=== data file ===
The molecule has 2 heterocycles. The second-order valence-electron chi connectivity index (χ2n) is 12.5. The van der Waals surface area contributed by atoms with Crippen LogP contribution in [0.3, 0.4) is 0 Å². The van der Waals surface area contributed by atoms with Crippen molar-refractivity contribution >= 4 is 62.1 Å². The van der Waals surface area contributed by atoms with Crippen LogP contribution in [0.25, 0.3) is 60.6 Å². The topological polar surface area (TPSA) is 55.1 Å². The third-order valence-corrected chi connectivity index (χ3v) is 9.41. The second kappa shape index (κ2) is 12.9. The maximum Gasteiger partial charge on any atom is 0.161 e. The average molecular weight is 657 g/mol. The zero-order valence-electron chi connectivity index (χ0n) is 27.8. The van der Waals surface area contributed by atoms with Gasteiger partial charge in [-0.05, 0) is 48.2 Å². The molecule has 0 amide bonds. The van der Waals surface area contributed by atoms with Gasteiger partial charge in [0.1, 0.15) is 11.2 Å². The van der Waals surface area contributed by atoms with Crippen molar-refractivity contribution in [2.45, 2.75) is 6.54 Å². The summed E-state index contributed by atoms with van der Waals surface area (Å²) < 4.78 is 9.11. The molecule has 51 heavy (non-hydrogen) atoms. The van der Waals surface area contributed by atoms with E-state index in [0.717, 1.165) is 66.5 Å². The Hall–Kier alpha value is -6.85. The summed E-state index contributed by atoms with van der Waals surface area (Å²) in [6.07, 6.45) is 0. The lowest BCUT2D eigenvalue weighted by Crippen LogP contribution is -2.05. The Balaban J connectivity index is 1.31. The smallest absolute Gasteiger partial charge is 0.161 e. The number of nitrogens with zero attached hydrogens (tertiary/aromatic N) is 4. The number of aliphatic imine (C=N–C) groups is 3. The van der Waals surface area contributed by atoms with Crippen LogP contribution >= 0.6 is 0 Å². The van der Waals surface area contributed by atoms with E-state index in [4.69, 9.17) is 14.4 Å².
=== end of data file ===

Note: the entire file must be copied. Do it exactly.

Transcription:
The molecule has 2 heterocycles. The second-order valence-electron chi connectivity index (χ2n) is 12.5. The van der Waals surface area contributed by atoms with Crippen LogP contribution in [0.3, 0.4) is 0 Å². The van der Waals surface area contributed by atoms with Crippen molar-refractivity contribution >= 4 is 62.1 Å². The van der Waals surface area contributed by atoms with Crippen LogP contribution in [0.25, 0.3) is 60.6 Å². The topological polar surface area (TPSA) is 55.1 Å². The third-order valence-corrected chi connectivity index (χ3v) is 9.41. The second kappa shape index (κ2) is 12.9. The maximum Gasteiger partial charge on any atom is 0.161 e. The average molecular weight is 657 g/mol. The zero-order valence-electron chi connectivity index (χ0n) is 27.8. The van der Waals surface area contributed by atoms with Gasteiger partial charge in [-0.05, 0) is 48.2 Å². The molecule has 0 amide bonds. The van der Waals surface area contributed by atoms with Gasteiger partial charge in [0.1, 0.15) is 11.2 Å². The van der Waals surface area contributed by atoms with Crippen molar-refractivity contribution in [2.45, 2.75) is 6.54 Å². The summed E-state index contributed by atoms with van der Waals surface area (Å²) < 4.78 is 9.11. The molecule has 51 heavy (non-hydrogen) atoms. The van der Waals surface area contributed by atoms with E-state index in [0.717, 1.165) is 66.5 Å². The Hall–Kier alpha value is -6.85. The summed E-state index contributed by atoms with van der Waals surface area (Å²) in [6.07, 6.45) is 0. The lowest BCUT2D eigenvalue weighted by Crippen LogP contribution is -2.05. The Balaban J connectivity index is 1.31. The smallest absolute Gasteiger partial charge is 0.161 e. The number of nitrogens with zero attached hydrogens (tertiary/aromatic N) is 4. The number of aliphatic imine (C=N–C) groups is 3. The van der Waals surface area contributed by atoms with Crippen LogP contribution >= 0.6 is 0 Å². The van der Waals surface area contributed by atoms with E-state index in [4.69, 9.17) is 14.4 Å².